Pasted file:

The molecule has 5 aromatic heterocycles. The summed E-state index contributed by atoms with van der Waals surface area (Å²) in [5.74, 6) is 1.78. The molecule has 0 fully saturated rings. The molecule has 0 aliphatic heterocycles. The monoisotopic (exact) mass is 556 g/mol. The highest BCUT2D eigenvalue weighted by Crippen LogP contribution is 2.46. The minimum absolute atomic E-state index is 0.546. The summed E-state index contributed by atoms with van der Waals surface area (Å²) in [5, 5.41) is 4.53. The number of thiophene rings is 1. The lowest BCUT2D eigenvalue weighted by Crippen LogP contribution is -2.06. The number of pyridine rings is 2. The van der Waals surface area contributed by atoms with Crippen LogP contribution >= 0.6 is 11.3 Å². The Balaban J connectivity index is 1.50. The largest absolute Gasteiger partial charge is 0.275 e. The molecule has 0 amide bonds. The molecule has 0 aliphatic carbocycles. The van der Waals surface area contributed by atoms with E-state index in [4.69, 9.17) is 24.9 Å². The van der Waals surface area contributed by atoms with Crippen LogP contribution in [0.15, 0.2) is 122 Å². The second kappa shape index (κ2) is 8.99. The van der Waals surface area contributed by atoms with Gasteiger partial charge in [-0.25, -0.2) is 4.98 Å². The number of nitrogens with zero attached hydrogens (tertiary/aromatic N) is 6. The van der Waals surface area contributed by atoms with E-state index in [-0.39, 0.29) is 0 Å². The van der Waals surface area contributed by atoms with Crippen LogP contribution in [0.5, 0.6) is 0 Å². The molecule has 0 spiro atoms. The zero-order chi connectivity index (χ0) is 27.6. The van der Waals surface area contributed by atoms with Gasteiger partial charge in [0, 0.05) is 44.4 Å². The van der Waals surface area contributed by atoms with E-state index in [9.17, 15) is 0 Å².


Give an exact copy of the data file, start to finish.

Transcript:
The molecule has 5 aromatic heterocycles. The summed E-state index contributed by atoms with van der Waals surface area (Å²) in [5.74, 6) is 1.78. The molecule has 0 fully saturated rings. The molecule has 0 aliphatic heterocycles. The monoisotopic (exact) mass is 556 g/mol. The highest BCUT2D eigenvalue weighted by Crippen LogP contribution is 2.46. The minimum absolute atomic E-state index is 0.546. The summed E-state index contributed by atoms with van der Waals surface area (Å²) in [5, 5.41) is 4.53. The number of thiophene rings is 1. The lowest BCUT2D eigenvalue weighted by Crippen LogP contribution is -2.06. The number of pyridine rings is 2. The van der Waals surface area contributed by atoms with Crippen LogP contribution >= 0.6 is 11.3 Å². The Balaban J connectivity index is 1.50. The largest absolute Gasteiger partial charge is 0.275 e. The molecule has 0 amide bonds. The molecule has 0 aliphatic carbocycles. The van der Waals surface area contributed by atoms with E-state index in [4.69, 9.17) is 24.9 Å². The van der Waals surface area contributed by atoms with Crippen LogP contribution in [0.15, 0.2) is 122 Å². The second kappa shape index (κ2) is 8.99. The van der Waals surface area contributed by atoms with Gasteiger partial charge in [-0.25, -0.2) is 4.98 Å². The number of nitrogens with zero attached hydrogens (tertiary/aromatic N) is 6. The van der Waals surface area contributed by atoms with E-state index in [-0.39, 0.29) is 0 Å². The van der Waals surface area contributed by atoms with Crippen LogP contribution in [0.5, 0.6) is 0 Å². The molecule has 0 spiro atoms. The zero-order chi connectivity index (χ0) is 27.6. The van der Waals surface area contributed by atoms with Gasteiger partial charge in [0, 0.05) is 44.4 Å². The van der Waals surface area contributed by atoms with E-state index in [9.17, 15) is 0 Å².